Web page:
So yes they embraced the church, yes they came to Utah, but they retained their language, they ascribed the American dream of making it for yourself, but they also still value their Danish heritage, their holidays, their food. Mads Nielsen, he plants acres and acres of Danish berries and his daughter-in-law makes Danish food, and they always had regret that it’s never quite the same as it was in Denmark. They have Danish bands, they have Danish dances. In fact to the point that the Swedes in the church complain that the Danes get too many advantages and are privileged members of the church. They also had an apostle.
HODGES: What was the difference to them? Because they had an apostle?
ALLEN: Well they get Anthon Lund as an apostle, just that they numerically were far more significant and were much more represented. The Swedish feud is a tempest in a teapot.
HODGES: This whole story really is about negotiating these identities and how multi-faceted these converts really were. They were Mormon, they were Danish, with footnotes, with asterisks.
ALLEN: Absolutely. And that’s really what I wanted to get across in this chapter, especially for people who have Danish ancestry, is to understand the complete people that these ancestors were, to understand that negotiating identity meant sacrificing things that mattered to them, but also hanging on to things that maybe weren’t as mainstream as we’d like to see them as having been. They didn’t come to America and jettison their cultural identity. They brought it with them, and they contributed to the shaping of Utah culture, that we don’t necessarily know, but there’s a fascinating article that was published a couple of years ago about Danish speech particles that are still existent in English spoken in Sanpete County, and people don’t know that they’re speaking in Danish syntax and using Danish formulations in English.
HODGES: Like what kind of thing?
ALLEN: I can’t think of any examples off-hand, but I can send you the article.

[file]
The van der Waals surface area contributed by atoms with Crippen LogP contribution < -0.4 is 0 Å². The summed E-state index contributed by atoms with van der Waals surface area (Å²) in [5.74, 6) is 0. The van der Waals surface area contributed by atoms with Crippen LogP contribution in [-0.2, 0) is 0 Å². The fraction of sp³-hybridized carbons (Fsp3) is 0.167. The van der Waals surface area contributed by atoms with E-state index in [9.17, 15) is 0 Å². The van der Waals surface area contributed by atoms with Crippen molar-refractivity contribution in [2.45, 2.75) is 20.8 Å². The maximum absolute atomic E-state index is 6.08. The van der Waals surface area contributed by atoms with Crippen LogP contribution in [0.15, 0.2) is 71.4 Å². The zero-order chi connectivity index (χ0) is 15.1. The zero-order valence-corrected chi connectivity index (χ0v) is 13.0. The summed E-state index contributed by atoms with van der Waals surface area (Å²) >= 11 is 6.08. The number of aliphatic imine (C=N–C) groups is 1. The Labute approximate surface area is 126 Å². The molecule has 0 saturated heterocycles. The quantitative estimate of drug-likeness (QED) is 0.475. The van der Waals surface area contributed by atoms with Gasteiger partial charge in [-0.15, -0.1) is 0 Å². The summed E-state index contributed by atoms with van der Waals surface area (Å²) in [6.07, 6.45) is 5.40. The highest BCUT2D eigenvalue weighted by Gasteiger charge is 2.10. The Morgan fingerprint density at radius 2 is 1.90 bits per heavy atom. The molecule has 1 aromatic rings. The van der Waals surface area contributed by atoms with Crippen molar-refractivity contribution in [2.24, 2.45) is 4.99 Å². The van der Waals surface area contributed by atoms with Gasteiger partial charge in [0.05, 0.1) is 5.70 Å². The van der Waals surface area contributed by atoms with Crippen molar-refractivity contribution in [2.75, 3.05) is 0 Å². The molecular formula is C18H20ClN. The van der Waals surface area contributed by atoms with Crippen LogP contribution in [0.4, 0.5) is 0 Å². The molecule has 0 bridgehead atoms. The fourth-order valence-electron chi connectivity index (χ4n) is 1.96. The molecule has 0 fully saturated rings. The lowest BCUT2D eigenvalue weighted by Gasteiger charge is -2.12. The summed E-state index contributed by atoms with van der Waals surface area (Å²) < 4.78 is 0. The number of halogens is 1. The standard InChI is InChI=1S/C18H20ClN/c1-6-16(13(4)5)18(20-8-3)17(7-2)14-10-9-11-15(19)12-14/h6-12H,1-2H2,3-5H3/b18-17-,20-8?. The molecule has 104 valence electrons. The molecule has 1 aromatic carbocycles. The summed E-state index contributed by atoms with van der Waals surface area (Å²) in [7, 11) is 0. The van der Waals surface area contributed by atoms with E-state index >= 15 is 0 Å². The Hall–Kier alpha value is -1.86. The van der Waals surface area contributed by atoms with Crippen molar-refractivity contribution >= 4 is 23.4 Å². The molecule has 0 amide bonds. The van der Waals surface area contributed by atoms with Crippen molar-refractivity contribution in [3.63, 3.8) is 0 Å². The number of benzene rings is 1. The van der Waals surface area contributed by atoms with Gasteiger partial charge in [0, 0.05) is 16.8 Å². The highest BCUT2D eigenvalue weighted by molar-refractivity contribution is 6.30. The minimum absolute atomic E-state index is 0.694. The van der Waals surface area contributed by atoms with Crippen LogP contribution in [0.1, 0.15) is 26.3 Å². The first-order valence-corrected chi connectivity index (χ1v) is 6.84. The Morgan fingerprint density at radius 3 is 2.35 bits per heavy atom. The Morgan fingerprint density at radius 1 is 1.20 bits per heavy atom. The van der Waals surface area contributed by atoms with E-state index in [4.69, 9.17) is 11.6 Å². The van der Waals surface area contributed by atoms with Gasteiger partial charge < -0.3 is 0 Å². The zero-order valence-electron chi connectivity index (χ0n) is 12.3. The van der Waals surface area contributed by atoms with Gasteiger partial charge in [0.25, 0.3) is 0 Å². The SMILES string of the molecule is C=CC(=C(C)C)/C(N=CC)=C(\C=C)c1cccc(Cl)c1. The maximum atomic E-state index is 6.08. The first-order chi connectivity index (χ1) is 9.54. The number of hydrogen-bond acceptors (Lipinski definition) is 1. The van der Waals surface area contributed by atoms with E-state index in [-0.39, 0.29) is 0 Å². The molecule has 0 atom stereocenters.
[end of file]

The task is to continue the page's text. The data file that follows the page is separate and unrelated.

HODGES: We’ll link to it on the blog or something.
ALLEN: There we go.
HODGES: That’s Julie Allen. We’re talking about her book Danish But Not Lutheran. She’s a professor of comparative literature in Scandinavian studies here at Brigham Young University.
Do you have family connections to Denmark yourself? Or how did you get interested in this?
ALLEN: I have one Danish great-great grandmother who married Samuel Knight and was at Mountain Meadows. They had a new wagon, and he came home with a wagon full of orphans after the massacre. But she died when she was thirty-nine. Her daughter married into a Swiss clan, the Hafens, and that Danish line was just sort of erased from at least my consciousness.
But when I went to Denmark as a missionary I discovered I had this Danish connection, but really more than that, I sometimes say that I went to Denmark as a missionary and I got converted to Danishness because I just discovered there were so many interesting stories. The Danish saints were such a huge part of the early church. Their story doesn’t get told as a Danish story. It gets told as a pioneer story. The specificity of their experience has been lost.
HODGES: That’s what makes this book stick out to me. In your conclusion of the book you talk about what histories like this one can say about the present, and what people can learn from history or think about similar issues and by looking at past events we can sort of come back to the present with new eyes. Do you think that history has morals to teach like that? What are your thoughts about history as sort of moral instruction or something like that?